Tuesday, 16 June 2015

Nedarim 24: Exhortation and Exaggeration

The rabbis consider vows of exhortation.  They use the example of one who says, “if you do not take for your son a kor of wheat and two barrels of wine from me as a gift, benefiting from you is konam for me”.  Such a vow can be dissolved without a halachic authority, because the one who vowed was vowing to uphold his own honour.  The other person can refrain from accepting the gift for the  same reason - to uphold his own honour.

One of the arguments discussed by the rabbis is that of a dog or a king.  One person can say to the other, Am I a dog/king that only one person benefits and the other does not?  The rabbis do not go into the question of benefit – for example, though we give to the king and the king gives nothing, doesn’t the king also benefit from the power and good feeling that is position imposes upon himself?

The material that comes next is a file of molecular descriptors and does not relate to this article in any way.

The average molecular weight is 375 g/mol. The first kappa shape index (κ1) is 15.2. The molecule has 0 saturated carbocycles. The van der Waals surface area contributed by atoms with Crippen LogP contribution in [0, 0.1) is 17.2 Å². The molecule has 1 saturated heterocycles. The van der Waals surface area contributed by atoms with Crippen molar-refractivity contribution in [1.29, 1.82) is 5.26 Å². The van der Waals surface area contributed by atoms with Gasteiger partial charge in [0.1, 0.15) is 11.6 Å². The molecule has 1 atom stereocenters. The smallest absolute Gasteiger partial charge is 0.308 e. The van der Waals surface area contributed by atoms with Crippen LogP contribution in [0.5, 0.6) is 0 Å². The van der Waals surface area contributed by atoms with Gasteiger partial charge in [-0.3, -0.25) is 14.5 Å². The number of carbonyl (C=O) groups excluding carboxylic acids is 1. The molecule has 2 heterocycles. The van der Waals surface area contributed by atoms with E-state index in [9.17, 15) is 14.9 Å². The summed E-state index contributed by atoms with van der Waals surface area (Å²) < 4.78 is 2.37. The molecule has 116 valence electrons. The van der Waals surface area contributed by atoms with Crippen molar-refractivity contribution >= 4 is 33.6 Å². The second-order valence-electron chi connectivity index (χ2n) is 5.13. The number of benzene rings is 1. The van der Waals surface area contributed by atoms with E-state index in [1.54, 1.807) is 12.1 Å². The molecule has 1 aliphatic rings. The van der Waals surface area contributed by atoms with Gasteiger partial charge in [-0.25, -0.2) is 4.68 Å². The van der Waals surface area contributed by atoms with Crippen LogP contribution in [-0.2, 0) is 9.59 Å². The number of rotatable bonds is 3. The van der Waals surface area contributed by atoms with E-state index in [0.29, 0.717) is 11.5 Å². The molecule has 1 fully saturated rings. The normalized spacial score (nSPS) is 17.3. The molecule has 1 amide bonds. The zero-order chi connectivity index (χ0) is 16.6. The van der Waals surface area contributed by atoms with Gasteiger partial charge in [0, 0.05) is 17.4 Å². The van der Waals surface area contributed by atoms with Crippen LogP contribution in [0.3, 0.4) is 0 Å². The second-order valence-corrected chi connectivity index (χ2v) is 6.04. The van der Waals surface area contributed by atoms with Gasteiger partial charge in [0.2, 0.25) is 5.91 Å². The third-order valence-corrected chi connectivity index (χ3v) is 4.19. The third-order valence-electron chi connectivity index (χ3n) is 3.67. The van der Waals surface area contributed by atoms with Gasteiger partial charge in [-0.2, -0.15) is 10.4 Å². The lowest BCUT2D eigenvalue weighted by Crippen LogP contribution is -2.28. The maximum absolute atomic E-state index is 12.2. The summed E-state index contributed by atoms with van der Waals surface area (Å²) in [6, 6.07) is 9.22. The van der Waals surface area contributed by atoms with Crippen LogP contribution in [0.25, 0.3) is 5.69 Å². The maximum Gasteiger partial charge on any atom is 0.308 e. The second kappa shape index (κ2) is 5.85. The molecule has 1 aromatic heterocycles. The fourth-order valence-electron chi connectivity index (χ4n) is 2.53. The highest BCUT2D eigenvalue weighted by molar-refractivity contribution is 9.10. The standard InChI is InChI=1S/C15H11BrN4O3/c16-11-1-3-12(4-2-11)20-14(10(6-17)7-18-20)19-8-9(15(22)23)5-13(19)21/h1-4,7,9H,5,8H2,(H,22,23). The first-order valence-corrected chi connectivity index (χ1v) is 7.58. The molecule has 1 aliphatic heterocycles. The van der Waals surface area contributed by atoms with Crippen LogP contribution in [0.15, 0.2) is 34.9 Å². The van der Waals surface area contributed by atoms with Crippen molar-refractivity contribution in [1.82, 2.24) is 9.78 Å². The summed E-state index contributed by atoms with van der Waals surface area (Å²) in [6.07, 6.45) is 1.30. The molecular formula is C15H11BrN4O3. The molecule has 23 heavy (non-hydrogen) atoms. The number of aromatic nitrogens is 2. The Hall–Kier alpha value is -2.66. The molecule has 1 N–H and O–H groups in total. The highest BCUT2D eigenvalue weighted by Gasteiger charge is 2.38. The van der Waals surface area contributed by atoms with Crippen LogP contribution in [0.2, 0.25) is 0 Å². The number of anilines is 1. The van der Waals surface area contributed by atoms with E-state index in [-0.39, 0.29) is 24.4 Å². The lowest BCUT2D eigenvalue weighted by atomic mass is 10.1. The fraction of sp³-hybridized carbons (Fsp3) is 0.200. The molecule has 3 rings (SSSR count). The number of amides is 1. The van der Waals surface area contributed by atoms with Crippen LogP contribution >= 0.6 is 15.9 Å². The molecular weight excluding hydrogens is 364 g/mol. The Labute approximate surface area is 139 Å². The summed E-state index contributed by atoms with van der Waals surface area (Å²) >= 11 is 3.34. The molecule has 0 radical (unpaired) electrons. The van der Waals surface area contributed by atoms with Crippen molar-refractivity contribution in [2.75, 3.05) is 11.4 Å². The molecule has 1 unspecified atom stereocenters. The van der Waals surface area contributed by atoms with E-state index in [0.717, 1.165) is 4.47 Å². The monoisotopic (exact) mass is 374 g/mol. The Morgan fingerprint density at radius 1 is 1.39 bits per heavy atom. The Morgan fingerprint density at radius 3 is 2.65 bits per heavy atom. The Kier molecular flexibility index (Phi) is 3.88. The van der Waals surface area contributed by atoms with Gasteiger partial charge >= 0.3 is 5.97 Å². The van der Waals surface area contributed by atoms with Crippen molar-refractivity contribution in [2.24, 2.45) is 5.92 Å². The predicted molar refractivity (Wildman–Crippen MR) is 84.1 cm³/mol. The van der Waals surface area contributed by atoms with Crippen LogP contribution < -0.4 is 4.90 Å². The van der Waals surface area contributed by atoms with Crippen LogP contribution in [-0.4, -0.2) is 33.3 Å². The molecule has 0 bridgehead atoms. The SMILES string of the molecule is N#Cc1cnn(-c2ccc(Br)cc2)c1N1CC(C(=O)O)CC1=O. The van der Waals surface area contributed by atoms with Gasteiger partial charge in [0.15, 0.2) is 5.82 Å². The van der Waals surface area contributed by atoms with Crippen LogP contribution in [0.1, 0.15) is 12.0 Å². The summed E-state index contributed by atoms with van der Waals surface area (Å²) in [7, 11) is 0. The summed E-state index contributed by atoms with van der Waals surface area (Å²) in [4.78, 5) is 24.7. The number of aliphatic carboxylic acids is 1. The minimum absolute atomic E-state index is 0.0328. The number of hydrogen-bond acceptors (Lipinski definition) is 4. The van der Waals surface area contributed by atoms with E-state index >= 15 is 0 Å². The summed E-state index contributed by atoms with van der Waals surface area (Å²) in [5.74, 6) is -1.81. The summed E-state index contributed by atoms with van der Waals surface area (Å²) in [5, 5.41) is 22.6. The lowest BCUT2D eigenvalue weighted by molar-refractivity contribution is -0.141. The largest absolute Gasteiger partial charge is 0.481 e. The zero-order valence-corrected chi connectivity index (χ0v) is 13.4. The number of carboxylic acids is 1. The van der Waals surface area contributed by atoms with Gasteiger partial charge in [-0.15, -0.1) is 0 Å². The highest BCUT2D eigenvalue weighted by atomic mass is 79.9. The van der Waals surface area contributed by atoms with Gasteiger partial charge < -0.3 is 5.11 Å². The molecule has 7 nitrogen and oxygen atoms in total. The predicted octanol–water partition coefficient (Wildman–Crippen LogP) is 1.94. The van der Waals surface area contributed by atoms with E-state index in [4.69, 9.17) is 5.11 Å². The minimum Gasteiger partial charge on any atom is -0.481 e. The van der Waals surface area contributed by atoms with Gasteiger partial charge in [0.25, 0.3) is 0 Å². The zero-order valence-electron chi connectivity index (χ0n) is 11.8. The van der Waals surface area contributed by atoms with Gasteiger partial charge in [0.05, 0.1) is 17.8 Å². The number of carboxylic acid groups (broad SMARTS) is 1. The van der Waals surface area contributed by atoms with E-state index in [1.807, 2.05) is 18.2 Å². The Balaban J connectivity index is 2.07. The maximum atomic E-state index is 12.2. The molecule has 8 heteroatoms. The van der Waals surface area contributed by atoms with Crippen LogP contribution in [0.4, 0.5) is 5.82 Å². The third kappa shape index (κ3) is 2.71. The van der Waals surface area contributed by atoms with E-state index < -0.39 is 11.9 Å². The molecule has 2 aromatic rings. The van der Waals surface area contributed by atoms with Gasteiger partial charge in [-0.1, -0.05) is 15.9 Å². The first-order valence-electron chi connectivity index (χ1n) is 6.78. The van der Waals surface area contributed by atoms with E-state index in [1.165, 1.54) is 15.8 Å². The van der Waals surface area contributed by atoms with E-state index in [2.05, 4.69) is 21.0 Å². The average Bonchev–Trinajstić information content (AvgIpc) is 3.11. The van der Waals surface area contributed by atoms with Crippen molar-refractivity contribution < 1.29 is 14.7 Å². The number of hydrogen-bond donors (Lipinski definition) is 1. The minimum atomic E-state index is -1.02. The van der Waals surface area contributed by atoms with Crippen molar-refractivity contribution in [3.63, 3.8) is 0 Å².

Again, the rabbis provide examples of vows that are dissolved because those vows are delayed for reasons beyond the person’s control.

A new Mishna teaches us about vows of exaggeration.  These vows are understood as either tools to explain something unusual, or complete fabrications.  One of the examples is, “I take an oath that I saw on this road as many people as those who ascended from Egypt”.  It is not meant to be literal, nor is it held up to be a real oath. 

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